The two Jon Hall-Maria Montez-Sabu island adventures that Brooks scripted–“White Savage” (1943) and “Cobra Woman” (1944)–could not be less Brooksian in tone or execution. They are bright-colored, light-hearted and phony as fake vomit. In “White Savage” (which Daniel nicely lent me), Hall plays a shark hunter, who, with the help of the diminutive island boy Sabu, tries to woo a South Seas island princess (Montez) into letting him fish on her island. He also protects her from an evil gold prospector that wants to marry her. There’s plenty of humor derived from Sabu being flogged and humiliated, which these days is just plain racist but might have been a laugh riot back in 1943. In “Cobra Woman” (which I caught most of on YouTube), Hall and Sabu rescue Montez from her evil twin sister, who rules over an island with her witchy, cobra-dancing rituals. Both of these are worth skipping.
“Swell Guy” (1946) takes a noble premise–a war correspondent returns home, is designated a hero, but is actually a gambling, cheating, girl-stealing scoundrel–and shrouds it in blandness. Tepidly written and acted, it’s most memorable for the plot device of the character’s mother being the sole person who sees through his lies and disowns him; in fact, she wants him dead. The scenes between the title character (Sonny Tufts) and his mother (Mary Nash) are engrossing, but everything else is rather lukewarm, including the would-be tragic ending. As Bosley Crowther wrote in his New York Times review, “there is precious little in this story to attract any serious concern.” I ordered this one off iOffer.
According to “Tough as Nails,” Brooks was not allowed to direct “Any Number Can Play” (1949) because MGM feared Clark Gable’s star power would overwhelm him on his first feature. Ironically, he was also barred from directing “Mystery Street” a year later because the star, Ricardo Montalban, was an unknown, and the studio didn’t want to match up two unknowns. Nonetheless, Brooks was allowed on set by “Any Number’s” director, Mervyn LeRoy, and he was not shy about interjecting. In commanding the actor Mickey Knox on how to disarm a gunman, he threw Knox to the floor three times, resulting in a serious nosebleed.
Unfortunately, none of that anger or passion seeps into “Any Number Can Play.” It’s a decent but cluttered drama, with Clark Gable as a beloved casino owner who, in one night, finds out he has a life-threatening disease (made worse by stress), resists the temptations of several would-be mistresses, foils his sneaky, debt-ridden brother’s plan to clean the casino out of millions and mends relations with his resentful teenage son. It’s well-acted and well-paced but rather contrived. I rented this from Video Room.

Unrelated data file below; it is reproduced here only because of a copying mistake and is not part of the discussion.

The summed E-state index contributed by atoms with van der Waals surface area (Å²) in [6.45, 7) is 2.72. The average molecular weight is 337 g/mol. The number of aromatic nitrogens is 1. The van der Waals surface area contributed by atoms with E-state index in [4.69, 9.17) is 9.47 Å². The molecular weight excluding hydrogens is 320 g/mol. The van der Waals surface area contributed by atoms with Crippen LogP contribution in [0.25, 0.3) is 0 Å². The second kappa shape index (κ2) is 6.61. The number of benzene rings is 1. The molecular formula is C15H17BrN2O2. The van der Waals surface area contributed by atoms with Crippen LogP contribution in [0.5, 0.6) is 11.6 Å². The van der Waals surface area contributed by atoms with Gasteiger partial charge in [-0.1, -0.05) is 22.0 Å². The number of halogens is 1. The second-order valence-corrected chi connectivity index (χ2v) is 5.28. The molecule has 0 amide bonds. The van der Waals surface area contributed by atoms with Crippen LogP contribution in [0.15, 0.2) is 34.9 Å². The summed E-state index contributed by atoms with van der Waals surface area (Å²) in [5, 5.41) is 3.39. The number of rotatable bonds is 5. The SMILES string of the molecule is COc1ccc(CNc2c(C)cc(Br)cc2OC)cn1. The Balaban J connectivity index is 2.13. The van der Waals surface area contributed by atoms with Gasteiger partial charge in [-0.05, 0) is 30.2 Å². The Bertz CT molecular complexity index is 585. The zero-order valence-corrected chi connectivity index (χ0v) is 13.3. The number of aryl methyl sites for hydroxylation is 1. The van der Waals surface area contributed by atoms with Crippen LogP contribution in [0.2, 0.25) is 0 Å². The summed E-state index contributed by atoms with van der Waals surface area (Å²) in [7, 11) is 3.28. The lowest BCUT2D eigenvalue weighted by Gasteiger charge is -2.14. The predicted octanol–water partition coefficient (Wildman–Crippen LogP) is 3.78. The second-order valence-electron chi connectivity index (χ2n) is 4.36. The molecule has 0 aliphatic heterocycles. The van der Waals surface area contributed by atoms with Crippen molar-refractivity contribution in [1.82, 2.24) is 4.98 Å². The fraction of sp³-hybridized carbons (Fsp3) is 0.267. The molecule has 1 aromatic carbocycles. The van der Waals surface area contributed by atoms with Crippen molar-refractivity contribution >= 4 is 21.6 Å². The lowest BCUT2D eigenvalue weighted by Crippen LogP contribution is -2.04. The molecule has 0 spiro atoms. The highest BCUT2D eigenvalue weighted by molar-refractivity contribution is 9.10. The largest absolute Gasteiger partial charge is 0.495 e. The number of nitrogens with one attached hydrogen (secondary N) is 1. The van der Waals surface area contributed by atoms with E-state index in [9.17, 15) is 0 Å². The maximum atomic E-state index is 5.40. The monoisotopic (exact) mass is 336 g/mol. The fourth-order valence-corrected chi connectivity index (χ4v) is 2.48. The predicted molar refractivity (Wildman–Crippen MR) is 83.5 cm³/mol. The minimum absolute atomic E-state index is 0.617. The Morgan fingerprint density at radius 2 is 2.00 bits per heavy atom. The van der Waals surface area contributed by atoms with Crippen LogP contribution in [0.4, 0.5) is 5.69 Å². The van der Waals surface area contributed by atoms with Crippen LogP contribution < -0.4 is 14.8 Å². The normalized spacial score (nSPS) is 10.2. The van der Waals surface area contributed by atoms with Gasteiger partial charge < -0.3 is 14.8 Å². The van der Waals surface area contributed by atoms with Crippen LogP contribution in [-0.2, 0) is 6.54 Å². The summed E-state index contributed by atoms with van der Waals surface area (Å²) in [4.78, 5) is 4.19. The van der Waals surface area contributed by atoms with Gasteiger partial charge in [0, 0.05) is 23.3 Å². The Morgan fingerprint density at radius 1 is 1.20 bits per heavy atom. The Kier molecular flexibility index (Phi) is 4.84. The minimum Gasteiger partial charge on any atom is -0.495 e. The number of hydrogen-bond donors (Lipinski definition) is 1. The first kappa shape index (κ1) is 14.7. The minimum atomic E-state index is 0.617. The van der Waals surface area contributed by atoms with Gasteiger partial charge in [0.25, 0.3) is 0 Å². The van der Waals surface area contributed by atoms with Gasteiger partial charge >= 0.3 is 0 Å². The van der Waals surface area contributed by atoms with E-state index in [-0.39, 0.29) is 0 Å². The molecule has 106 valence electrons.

Brooks’ 1950 directorial debut may never have come to pass if not for the support from Cary Grant, who enjoyed his screenplay (originally titled “Ferguson”) and wanted a break from romantic comedies. Grant plays a doctor traveling through Latin America with his wife; he’s kidnapped by Jose Ferrer, a dictator (who, according to Daniel’s book, Brooks based on Juan Perón ) and forced to operate on his life-threatening illness. If he fails to save the dictactor’s life, he dies; if he saves the dictator’s life, he also dies, at the hands of Ferrer’s rivals in the National Army.
The dialogue is certainly on the wooden side. The exchange between Grant and his wife, Paula Raymond, when they are abducted, is as follows: Raymond: “Maybe they think we’re spies, revolutionaries.” Grant: “That’s silly.” Raymond: “Maybe we’re being kidnapped.” Grant: “Not so silly.” But as noted above, I enjoyed Ferrer’s performance, and how he lends sympathy to what could have been a one-note role; the dictator is impotent and weak, his firing aim diminished, and he suffers for it. I also thought the various rioting scenes were nerve-racking (despite Bosley Crowther’s assertion that they have “a slick, artificial look”) and loved the flamenco score by Miklós Rózsa. Though it’s certainly not one of Brooks’ best, it’s a compelling debut and worthy of inclusion on Netflix; as of right now, DVDs can be purchased on Amazon.
Brooks’ second film as director, “The Light Touch” (1952), is more serious and convoluted than it ought to be, given its lightweight plot. Stewart Granger plays an art thief who steals a Renaissance painting from a church, lies to the art dealer he’s contracted to sell the painting to that it was destroyed in a fire, then commissions the lovely Pier Angeli to paint a duplicate. This could have been a boisterous romp, with its double-crosses and one-upmanships, but it’s mostly a soggy romance between Angeli and Granger, as she slowly teaches him morals. The scenery, however, is dazzling–the film was shot on location in Tunis and Sicily. Interesting tidbit from Daniel’s book: Granger–whose ex-wife, Jean Simmons, later married Brooks–took an immediate dislike to the gruff director that never subsided.